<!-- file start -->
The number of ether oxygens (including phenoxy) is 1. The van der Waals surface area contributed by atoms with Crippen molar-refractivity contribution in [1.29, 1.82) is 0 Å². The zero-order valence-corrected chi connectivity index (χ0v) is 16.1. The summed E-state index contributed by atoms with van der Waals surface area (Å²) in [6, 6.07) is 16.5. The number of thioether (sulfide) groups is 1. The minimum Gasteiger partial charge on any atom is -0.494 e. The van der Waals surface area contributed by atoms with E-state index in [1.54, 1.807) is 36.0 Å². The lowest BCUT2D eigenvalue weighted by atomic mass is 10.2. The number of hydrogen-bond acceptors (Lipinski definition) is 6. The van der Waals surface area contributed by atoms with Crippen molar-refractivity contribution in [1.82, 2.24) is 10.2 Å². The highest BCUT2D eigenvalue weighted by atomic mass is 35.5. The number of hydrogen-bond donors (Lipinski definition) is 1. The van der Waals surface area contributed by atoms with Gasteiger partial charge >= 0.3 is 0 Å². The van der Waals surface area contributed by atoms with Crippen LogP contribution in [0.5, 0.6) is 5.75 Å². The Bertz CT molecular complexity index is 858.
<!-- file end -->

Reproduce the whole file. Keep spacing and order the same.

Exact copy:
The number of ether oxygens (including phenoxy) is 1. The van der Waals surface area contributed by atoms with Crippen molar-refractivity contribution in [1.29, 1.82) is 0 Å². The zero-order valence-corrected chi connectivity index (χ0v) is 16.1. The summed E-state index contributed by atoms with van der Waals surface area (Å²) in [6, 6.07) is 16.5. The number of thioether (sulfide) groups is 1. The minimum Gasteiger partial charge on any atom is -0.494 e. The van der Waals surface area contributed by atoms with E-state index in [1.54, 1.807) is 36.0 Å². The lowest BCUT2D eigenvalue weighted by atomic mass is 10.2. The number of hydrogen-bond acceptors (Lipinski definition) is 6. The van der Waals surface area contributed by atoms with Crippen molar-refractivity contribution in [1.82, 2.24) is 10.2 Å². The highest BCUT2D eigenvalue weighted by atomic mass is 35.5. The number of hydrogen-bond donors (Lipinski definition) is 1. The van der Waals surface area contributed by atoms with Gasteiger partial charge >= 0.3 is 0 Å². The van der Waals surface area contributed by atoms with Crippen LogP contribution in [0.5, 0.6) is 5.75 Å². The Bertz CT molecular complexity index is 858.